CARLOS JONES has been on stage performing his own brand of reggae music and entertaining audiences since the late 70s. First as a member of the legendary I-Tal, then with the equally legendary First Light, and finally starting his own musical vision The PLUS (Peace Love and Unity Syndicate) Band, he has been a stalwart of the Northeast Ohio music scene. Constantly pursuing his vision for performing music with a meaning to his audience, Carlos has done what many musicians have failed to do. He has, through hard work and persistence, spent most of his adult life performing and spreading his own version of the reggae gospel as his sole occupation.
I first became acquainted with Carlos through First Light in the early 90s. My future wife and I (we have been married for 23 years this October) spent many nights at places like The Empire in Cleveland (now a parking lot across from Progressive Field), The Daily Double in Akron (they had old x-rays hung on the windows to darken the room), The Chuckery at the University of Akron, as well as various rib and outdoor festivals enjoying our favorite local band. Fast forward to the early 2000s and I was contacted by Carlos’ manager Larry Koval about starting a web site for Carlos. I said, “No, I don’t think I’m qualified.” He said, “When can you be done?” and the rest is history. Check it out at www.CarlosJones.com.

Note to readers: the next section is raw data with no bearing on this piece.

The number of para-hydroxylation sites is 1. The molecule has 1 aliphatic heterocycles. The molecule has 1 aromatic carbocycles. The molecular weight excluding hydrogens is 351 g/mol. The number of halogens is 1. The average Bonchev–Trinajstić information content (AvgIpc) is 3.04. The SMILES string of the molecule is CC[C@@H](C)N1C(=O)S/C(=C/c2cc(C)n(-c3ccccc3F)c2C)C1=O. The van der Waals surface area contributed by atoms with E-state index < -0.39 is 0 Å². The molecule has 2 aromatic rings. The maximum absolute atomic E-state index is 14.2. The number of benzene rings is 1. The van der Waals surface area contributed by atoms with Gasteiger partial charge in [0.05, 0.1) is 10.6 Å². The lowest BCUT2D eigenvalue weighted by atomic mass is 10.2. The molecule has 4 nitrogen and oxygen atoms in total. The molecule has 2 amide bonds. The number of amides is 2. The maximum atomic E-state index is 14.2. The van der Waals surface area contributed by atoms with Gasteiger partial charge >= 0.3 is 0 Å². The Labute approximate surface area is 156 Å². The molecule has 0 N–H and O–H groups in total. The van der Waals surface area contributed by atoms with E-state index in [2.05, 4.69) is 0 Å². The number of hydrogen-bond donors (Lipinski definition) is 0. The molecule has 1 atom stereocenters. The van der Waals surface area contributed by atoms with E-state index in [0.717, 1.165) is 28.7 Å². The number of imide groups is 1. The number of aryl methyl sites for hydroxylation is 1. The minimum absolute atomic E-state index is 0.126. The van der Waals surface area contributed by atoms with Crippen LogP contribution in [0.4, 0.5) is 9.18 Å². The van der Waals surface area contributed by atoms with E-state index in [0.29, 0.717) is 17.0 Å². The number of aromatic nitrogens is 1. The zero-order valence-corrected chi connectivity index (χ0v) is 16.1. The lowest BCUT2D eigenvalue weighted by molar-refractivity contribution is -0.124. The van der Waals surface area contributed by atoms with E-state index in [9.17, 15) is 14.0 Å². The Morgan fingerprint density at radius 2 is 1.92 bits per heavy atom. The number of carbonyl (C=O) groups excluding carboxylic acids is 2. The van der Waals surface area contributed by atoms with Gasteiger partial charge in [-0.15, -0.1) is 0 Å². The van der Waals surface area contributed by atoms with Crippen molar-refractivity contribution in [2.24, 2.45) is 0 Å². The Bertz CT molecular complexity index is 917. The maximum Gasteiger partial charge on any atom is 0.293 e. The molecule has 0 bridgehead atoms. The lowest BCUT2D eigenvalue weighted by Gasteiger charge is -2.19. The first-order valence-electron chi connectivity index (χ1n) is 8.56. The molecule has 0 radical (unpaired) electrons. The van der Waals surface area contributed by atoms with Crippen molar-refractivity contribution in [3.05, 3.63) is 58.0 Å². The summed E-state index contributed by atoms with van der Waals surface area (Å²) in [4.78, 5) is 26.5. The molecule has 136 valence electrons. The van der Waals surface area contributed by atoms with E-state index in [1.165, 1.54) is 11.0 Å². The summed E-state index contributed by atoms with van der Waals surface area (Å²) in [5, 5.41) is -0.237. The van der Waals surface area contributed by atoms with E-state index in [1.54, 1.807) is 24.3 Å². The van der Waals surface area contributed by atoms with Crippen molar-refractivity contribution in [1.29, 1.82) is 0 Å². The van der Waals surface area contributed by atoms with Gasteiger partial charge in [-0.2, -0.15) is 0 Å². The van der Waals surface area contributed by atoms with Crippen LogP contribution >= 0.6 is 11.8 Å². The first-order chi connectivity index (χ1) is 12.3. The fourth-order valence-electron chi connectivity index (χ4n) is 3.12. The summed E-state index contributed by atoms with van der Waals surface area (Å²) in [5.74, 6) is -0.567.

It’s that kind of support and loyalty from Carlos’ fans that have allowed him to continue to perform and entertain them. Just watching him for a short time, you can appreciate the stage is where he is meant to be. While “commercial” success may have eluded him over the years, that probably was not his main goal. His goal is to sing the songs that mean so much to so many people. If that’s reggae standards from Marley and others or performing his originals, you will not leave disappointed from any PLUS Band show. The make-up of the band and the crowd is a variety of ages, ways of life, and backgrounds. The music binds all of these people together. The music is what matters. It’s a testament to the quality of the performance and the messages behind the music.
Since this is a Kent based publication, I asked Carlos for some of his reflections of Kent from over the years. See his comments below: